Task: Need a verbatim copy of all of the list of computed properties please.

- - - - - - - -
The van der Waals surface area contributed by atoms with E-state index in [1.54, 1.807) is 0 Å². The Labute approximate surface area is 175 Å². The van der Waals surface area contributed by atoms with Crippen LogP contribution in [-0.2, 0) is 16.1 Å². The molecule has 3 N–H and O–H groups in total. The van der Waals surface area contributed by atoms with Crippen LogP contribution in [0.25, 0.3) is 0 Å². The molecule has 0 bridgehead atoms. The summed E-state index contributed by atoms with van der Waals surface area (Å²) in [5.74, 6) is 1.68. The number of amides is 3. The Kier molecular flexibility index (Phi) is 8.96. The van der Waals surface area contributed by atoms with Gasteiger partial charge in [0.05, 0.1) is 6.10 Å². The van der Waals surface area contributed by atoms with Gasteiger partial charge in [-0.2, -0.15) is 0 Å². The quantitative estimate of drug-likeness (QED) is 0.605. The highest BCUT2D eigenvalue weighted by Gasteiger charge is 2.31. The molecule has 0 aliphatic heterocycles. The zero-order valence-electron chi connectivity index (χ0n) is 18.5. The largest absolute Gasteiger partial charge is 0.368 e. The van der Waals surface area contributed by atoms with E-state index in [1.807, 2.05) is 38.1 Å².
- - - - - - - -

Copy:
The van der Waals surface area contributed by atoms with E-state index in [1.54, 1.807) is 0 Å². The Labute approximate surface area is 175 Å². The van der Waals surface area contributed by atoms with Crippen LogP contribution in [-0.2, 0) is 16.1 Å². The molecule has 3 N–H and O–H groups in total. The van der Waals surface area contributed by atoms with Crippen LogP contribution in [0.25, 0.3) is 0 Å². The molecule has 0 bridgehead atoms. The summed E-state index contributed by atoms with van der Waals surface area (Å²) in [5.74, 6) is 1.68. The number of amides is 3. The Kier molecular flexibility index (Phi) is 8.96. The van der Waals surface area contributed by atoms with Gasteiger partial charge in [0.05, 0.1) is 6.10 Å². The van der Waals surface area contributed by atoms with Gasteiger partial charge in [-0.2, -0.15) is 0 Å². The quantitative estimate of drug-likeness (QED) is 0.605. The highest BCUT2D eigenvalue weighted by Gasteiger charge is 2.31. The molecule has 0 aliphatic heterocycles. The zero-order valence-electron chi connectivity index (χ0n) is 18.5. The largest absolute Gasteiger partial charge is 0.368 e. The van der Waals surface area contributed by atoms with E-state index in [1.807, 2.05) is 38.1 Å².